Waldorf education celebrates the rhythm of the year through festivals honoring the season and the natural world. As we celebrate and mark the passage of the seasons through art, music, and story, we deepen our connection to the working rhythms of nature and through our shared experiences we deepen our relationships with each other and create community.
Michaelmas, as it is observed in Waldorf schools, is the “festival of courage” celebrated as the earth traverses the tail end of the late summer meteor showers and the northern hemisphere begins to tilt away from the sun. The grades children work in the beginning weeks of school on a play they perform for attendees, and the older grades children make dragonbread as they study the tale of St. Michael and the dragon. Through the inspiration of Michael, lowly peasant George was inspired to persevere, though the odds were stacked against him, to complete a daunting task, slaying the dragon. As Michaelmas is celebrated in autumn, near the equinox, we often enjoy a meal and an apple squeeze to celebrate the harvest.
In late autumn we celebrate Martinmas (Lantern Walk), honoring the holding of inner light through winter’s darkness. Martinmas has been called the “festival of compassion.” Based on the story of St. Martin of Tours, a Roman soldier who abandoned his position of high rank and wealth to devote his life to serving the poor, this festival invites us to follow the lantern light through the gathering darkness, joining with others who also have chosen the way of compassion. The Hindu Diwali “festival of lights” also takes place around this time. Our yearly path for the lantern festival varies, by lighted by the lanterns the children have made during school time, we march and sing songs of light.
In early December, Advent is another beautiful celebration of light and of finding oneself, as each child in turn walks the spiral of gently laid evergreen boughs, lights a candle, and carries it back out again, stopping to place their glowing candle along the path. Traditionally a time of quiet and introspection, the advent spiral is usually accompanied by some gentle music, and is a moving experience. This “spiraling” represents going inward — during the darkest time of the year — and kindling your own inner light.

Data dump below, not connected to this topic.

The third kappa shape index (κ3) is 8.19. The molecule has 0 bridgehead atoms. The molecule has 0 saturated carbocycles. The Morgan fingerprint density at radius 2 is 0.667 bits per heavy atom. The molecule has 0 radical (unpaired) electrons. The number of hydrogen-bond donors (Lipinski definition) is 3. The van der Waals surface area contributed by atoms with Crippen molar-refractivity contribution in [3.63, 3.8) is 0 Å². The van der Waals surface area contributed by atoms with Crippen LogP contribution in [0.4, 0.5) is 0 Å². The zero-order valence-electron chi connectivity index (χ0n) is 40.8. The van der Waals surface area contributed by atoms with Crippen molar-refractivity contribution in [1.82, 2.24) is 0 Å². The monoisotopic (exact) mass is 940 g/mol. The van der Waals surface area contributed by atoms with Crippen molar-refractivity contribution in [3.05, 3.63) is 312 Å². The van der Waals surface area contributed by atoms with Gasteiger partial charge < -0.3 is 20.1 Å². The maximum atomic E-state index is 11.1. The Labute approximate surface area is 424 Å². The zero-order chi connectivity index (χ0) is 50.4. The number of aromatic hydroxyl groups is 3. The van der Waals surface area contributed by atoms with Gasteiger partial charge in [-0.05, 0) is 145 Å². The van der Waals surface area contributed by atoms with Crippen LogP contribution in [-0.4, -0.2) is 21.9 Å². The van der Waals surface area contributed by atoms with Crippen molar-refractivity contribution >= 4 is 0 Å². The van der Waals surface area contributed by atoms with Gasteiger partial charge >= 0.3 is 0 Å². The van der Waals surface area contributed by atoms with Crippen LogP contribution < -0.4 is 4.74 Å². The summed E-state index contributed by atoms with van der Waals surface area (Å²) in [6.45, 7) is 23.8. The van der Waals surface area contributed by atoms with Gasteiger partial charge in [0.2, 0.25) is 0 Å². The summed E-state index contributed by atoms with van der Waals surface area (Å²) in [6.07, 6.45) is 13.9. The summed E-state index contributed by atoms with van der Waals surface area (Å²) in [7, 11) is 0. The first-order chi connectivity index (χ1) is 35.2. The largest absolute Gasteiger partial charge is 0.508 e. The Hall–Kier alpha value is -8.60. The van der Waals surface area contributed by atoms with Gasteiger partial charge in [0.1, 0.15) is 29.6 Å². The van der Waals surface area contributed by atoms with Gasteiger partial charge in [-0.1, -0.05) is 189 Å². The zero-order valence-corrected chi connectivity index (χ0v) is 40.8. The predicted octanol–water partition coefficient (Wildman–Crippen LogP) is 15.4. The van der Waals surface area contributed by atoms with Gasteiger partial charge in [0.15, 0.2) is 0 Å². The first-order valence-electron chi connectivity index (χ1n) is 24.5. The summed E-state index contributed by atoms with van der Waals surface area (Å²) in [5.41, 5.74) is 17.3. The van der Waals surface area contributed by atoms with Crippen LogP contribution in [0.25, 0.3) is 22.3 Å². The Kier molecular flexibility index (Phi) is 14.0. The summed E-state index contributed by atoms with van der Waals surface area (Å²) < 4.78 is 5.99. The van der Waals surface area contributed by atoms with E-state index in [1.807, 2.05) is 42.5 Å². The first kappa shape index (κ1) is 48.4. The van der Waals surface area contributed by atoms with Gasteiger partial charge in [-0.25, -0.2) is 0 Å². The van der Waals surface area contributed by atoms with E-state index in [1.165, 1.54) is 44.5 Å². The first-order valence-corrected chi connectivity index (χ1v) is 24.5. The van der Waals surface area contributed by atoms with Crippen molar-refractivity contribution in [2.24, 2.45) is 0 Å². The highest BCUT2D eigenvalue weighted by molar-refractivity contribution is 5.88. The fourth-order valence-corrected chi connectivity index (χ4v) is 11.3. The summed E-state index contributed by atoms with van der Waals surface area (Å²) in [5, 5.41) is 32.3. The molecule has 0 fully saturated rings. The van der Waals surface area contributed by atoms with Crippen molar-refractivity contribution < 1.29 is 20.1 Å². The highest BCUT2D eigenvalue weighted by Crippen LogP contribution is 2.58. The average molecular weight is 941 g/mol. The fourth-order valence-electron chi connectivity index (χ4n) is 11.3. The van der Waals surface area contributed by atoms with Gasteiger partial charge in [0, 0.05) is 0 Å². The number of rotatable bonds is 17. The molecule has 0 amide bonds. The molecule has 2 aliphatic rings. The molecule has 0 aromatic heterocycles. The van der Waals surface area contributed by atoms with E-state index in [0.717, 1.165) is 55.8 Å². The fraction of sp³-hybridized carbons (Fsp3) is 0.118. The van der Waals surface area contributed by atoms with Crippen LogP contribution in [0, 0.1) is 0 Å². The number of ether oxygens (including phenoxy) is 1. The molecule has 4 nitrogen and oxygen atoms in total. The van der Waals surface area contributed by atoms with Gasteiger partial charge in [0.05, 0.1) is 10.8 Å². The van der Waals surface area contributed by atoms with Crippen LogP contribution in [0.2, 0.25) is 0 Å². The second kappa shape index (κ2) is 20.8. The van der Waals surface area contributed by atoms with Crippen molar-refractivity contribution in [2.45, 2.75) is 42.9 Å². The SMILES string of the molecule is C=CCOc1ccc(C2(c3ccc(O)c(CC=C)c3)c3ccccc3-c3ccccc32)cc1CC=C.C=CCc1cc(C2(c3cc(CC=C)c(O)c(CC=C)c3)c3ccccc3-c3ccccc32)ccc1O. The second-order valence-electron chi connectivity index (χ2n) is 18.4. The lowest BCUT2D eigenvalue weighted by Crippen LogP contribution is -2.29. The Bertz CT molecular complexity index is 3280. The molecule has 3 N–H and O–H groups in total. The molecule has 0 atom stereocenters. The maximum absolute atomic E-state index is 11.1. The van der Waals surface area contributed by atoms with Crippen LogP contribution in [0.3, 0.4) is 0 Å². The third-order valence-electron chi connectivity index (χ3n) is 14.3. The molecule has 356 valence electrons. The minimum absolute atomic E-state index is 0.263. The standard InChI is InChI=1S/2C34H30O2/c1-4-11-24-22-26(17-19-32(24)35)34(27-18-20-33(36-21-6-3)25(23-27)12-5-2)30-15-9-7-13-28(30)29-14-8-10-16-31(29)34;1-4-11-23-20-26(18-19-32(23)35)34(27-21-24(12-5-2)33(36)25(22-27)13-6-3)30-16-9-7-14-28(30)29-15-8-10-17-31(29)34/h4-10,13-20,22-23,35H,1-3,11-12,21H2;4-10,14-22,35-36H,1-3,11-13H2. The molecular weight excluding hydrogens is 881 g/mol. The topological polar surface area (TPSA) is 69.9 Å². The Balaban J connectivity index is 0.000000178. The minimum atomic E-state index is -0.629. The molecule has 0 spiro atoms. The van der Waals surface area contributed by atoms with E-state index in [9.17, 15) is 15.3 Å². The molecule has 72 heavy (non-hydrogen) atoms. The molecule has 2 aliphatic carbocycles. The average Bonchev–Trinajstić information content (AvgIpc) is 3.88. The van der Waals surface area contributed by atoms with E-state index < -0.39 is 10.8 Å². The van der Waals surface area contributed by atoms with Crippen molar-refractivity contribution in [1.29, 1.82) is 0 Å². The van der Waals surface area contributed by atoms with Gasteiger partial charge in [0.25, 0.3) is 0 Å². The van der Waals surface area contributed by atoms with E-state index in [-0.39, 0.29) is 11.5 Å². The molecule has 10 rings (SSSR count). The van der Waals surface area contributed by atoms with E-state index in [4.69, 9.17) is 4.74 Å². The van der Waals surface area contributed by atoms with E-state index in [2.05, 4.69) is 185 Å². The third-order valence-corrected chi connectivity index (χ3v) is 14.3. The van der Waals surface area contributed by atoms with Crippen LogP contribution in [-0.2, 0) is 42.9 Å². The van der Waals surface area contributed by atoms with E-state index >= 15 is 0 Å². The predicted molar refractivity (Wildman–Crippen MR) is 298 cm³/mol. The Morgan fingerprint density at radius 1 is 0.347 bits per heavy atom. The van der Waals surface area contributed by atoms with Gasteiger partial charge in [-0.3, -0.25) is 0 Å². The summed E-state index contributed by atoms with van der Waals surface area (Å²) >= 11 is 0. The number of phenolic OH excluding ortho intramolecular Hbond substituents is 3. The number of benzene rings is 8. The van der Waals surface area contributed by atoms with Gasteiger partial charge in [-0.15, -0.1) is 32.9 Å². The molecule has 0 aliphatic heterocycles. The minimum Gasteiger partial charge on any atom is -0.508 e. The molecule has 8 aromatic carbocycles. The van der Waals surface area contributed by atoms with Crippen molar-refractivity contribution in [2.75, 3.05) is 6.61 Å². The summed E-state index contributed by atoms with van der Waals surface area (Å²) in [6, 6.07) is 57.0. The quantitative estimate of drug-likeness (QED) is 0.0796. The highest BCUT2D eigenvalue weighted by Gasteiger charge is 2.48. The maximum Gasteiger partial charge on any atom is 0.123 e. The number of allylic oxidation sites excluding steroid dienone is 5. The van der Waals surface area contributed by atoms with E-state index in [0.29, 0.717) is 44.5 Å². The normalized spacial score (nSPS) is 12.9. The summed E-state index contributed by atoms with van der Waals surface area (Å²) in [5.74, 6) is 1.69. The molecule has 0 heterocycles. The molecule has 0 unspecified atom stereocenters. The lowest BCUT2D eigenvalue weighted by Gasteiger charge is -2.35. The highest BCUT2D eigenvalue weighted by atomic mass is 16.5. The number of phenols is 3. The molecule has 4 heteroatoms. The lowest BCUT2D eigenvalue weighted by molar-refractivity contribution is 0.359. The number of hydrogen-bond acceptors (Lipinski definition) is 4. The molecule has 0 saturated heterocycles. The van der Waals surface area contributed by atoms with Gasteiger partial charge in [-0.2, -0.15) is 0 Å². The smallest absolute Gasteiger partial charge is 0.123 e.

Our Winter Faire falls in late autumn/early winter, as well. A holistic celebration of the season, this event often involves craft activities, music, a play or puppet show, good homemade food, and more. Children and families have a great time in a wholesome atmosphere, celebrating the season in an authentic way that resonates with many these days. But rest easy, there is also an opportunity to get a head start (or finish up!) holiday shopping with some simple and meaningful gifts and crafts.
This spring festival is a celebration of new growth and the return of the external light. The grades children promenade into the festival and do some traditional singing and dancing around the maypole, artfully wrapping the pole in the colorful ribbons. Then the younger children and community members are welcomed to take a turn around the maypole (a simpler turn, thankfully!), while music and merriment commence. Strawberry shortcake is served, while children get their faces painted and make blossom crowns.